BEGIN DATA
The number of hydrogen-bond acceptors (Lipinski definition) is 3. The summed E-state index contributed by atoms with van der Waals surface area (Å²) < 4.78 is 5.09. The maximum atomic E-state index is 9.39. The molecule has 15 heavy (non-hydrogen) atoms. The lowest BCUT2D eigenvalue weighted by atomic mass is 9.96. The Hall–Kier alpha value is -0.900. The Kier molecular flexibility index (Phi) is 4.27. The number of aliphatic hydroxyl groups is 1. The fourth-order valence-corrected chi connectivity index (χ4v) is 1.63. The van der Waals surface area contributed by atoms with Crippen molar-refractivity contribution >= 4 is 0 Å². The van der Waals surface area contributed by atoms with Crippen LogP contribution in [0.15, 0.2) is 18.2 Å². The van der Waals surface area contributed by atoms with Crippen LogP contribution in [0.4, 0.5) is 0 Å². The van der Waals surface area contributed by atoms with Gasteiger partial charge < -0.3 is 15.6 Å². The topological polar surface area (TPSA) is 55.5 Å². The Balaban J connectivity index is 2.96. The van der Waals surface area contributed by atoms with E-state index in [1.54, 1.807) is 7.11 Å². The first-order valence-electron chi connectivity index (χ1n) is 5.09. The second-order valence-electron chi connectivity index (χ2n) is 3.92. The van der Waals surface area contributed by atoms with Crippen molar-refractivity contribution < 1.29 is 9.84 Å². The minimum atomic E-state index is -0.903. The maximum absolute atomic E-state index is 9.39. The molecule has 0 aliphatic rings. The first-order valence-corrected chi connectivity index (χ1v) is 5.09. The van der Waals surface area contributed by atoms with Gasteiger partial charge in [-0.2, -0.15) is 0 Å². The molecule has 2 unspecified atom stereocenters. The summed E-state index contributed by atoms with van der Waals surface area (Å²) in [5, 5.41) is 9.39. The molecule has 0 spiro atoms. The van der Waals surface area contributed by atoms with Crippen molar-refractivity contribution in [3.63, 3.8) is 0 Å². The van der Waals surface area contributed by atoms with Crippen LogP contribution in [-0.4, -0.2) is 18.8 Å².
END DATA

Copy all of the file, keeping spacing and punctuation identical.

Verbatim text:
The number of hydrogen-bond acceptors (Lipinski definition) is 3. The summed E-state index contributed by atoms with van der Waals surface area (Å²) < 4.78 is 5.09. The maximum atomic E-state index is 9.39. The molecule has 15 heavy (non-hydrogen) atoms. The lowest BCUT2D eigenvalue weighted by atomic mass is 9.96. The Hall–Kier alpha value is -0.900. The Kier molecular flexibility index (Phi) is 4.27. The number of aliphatic hydroxyl groups is 1. The fourth-order valence-corrected chi connectivity index (χ4v) is 1.63. The van der Waals surface area contributed by atoms with Crippen molar-refractivity contribution >= 4 is 0 Å². The van der Waals surface area contributed by atoms with Crippen LogP contribution in [0.15, 0.2) is 18.2 Å². The van der Waals surface area contributed by atoms with Crippen LogP contribution in [0.4, 0.5) is 0 Å². The van der Waals surface area contributed by atoms with Gasteiger partial charge < -0.3 is 15.6 Å². The topological polar surface area (TPSA) is 55.5 Å². The Balaban J connectivity index is 2.96. The van der Waals surface area contributed by atoms with E-state index in [1.54, 1.807) is 7.11 Å². The first-order valence-electron chi connectivity index (χ1n) is 5.09. The second-order valence-electron chi connectivity index (χ2n) is 3.92. The van der Waals surface area contributed by atoms with Crippen molar-refractivity contribution < 1.29 is 9.84 Å². The minimum atomic E-state index is -0.903. The maximum absolute atomic E-state index is 9.39. The molecule has 0 aliphatic rings. The first-order valence-corrected chi connectivity index (χ1v) is 5.09. The van der Waals surface area contributed by atoms with Gasteiger partial charge in [-0.2, -0.15) is 0 Å². The molecule has 2 unspecified atom stereocenters. The summed E-state index contributed by atoms with van der Waals surface area (Å²) in [5, 5.41) is 9.39. The molecule has 0 spiro atoms. The van der Waals surface area contributed by atoms with Crippen molar-refractivity contribution in [3.63, 3.8) is 0 Å². The van der Waals surface area contributed by atoms with Crippen LogP contribution in [-0.4, -0.2) is 18.8 Å².